The Hormone responsible for overeating – Ghrelin

January 25, 2020

Have you ever been in a restaurant, shoved the last bite of your delicious meal into your mouth, despite knowing you are full, but then finding the waiter walking towards you with the dessert menu?  You know you shouldn’t eat anymore. You know you shouldn’t get the triple chocolate cake. But you can’t help yourself. You get it and you end up eating the whole thing. As you loosen your belt, you wonder why you just did that.

The University of Texas Southwestern Medical Center conducted a study that suggested that ghrelin, the hormone your body secretes when you are hungry, might act on the brain, thus influencing the hedonistic aspects of eating behaviour – the result being that we continue to eat ‘pleasurable’ foods even when we are full. Researchers Jeffrey Zigman, Mario Perello, and Michael Lutter suggest that ghrelin increases specific rewarding aspects of eating. Previous studies have shown that ghrelin levels are linked with pleasurable feelings one gets from substances, such as alcohol. Zigman explained that the rewards give us sensory pleasure and motivates us to work to obtain them. They also facilitate the reorganisation of our memory, causing us to remember how to obtain the rewards – in other words eating.

In order to study the effects of ghrelin on overeating, the researchers conducted two studies using mice as test subjects. In the first study, the scientists observed whether the mice that were satiated preferred a room where they previously found high-fat pellets versus a room that had regular, bland food. The mice without the ghrelin had no preference, however when the mice were injected with ghrelin, they preferred the room with the fatty food. In the second study, the scientists measured how long the mice would continue to poke their heads into a hole to receive a pellet of high-fat food. This study, similar to the first, was conducted with both ghrelin-injected mice and unaffected mice. The mice with ghrelin spent more time poking their heads into the hole, while the mice without ghrelin gave up sooner.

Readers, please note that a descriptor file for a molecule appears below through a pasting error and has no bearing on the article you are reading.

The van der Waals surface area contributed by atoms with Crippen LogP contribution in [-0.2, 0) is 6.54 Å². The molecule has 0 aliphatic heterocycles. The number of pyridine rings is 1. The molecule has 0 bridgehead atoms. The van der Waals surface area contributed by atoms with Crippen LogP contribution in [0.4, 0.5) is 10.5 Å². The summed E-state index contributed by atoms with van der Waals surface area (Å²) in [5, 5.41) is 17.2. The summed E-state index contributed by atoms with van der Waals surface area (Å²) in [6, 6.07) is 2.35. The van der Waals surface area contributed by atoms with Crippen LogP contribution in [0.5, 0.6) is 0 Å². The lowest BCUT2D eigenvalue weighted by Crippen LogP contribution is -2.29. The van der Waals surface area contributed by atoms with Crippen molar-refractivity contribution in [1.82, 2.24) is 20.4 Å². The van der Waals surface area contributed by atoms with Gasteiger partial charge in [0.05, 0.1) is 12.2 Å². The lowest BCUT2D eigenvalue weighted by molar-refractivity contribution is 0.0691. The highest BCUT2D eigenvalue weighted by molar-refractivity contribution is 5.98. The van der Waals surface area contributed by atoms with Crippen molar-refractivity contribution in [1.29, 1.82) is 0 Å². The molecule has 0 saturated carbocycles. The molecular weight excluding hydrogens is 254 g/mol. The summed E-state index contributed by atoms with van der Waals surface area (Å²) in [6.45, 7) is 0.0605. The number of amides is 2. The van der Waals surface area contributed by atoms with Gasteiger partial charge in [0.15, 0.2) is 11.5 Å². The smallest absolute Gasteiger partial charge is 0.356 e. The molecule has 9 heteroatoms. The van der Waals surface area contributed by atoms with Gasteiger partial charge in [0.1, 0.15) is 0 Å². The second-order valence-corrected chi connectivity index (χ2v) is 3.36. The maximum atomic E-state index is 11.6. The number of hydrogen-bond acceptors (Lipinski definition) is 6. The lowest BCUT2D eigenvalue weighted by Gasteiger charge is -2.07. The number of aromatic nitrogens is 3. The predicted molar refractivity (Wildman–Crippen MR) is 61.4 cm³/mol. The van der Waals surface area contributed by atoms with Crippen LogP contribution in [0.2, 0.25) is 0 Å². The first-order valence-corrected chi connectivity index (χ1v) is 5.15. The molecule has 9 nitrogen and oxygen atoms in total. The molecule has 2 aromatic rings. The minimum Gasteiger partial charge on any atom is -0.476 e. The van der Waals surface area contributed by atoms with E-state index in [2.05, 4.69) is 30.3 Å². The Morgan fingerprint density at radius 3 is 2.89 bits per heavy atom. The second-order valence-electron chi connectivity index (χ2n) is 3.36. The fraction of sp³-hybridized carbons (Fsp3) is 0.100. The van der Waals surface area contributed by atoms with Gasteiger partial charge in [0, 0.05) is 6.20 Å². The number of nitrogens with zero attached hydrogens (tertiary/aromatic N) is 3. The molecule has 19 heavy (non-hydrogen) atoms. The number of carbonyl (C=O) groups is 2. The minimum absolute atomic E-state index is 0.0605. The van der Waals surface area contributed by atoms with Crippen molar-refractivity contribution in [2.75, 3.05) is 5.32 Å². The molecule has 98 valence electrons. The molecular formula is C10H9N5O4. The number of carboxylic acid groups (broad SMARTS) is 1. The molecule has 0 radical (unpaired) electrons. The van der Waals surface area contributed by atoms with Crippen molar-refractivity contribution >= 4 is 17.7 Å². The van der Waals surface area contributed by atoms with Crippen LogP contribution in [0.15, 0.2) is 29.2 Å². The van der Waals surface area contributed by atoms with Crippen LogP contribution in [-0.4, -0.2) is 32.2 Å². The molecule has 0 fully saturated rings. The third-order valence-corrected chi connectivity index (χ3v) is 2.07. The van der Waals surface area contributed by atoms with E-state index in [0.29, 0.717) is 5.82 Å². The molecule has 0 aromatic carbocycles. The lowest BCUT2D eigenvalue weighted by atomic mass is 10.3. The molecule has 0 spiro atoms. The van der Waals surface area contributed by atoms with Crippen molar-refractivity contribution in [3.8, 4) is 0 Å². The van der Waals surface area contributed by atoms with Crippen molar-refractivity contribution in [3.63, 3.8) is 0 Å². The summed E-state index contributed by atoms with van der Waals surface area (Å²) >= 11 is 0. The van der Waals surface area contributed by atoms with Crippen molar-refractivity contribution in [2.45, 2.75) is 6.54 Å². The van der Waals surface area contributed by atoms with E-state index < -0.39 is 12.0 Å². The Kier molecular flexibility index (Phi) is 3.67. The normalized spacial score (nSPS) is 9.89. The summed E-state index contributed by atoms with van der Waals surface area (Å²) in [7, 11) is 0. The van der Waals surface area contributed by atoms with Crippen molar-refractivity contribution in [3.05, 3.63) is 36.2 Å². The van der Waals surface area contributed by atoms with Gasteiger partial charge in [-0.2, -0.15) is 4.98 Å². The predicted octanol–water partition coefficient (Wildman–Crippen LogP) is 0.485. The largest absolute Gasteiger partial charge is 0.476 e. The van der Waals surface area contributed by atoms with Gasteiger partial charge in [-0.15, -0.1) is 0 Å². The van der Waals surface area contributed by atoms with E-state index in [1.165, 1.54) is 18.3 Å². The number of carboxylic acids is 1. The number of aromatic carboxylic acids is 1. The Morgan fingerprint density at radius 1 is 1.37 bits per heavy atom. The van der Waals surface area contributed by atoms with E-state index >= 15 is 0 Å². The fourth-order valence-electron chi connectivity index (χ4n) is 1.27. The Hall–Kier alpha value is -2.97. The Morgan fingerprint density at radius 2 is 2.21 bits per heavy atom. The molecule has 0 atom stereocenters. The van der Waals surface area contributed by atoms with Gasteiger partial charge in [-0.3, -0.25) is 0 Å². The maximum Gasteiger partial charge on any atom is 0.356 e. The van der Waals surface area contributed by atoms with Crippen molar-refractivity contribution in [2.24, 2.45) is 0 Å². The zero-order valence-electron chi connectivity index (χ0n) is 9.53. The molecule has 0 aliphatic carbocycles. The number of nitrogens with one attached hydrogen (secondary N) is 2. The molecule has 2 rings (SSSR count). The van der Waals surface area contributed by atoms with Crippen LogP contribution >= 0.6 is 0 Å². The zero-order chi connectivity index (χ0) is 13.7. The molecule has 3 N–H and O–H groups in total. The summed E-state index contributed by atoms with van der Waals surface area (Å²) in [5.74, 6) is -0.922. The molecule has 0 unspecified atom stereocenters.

So, the next time you reach for the dessert menu, ask yourself if you want the triple chocolate cake or if the ghrelin is making you think that you do.

Bibliography

https://www.psychologytoday.com/us/blog/thriving101/200912/why-we-continue-eat-when-full

https://www.medicalnewstoday.com/articles/323149.php#6

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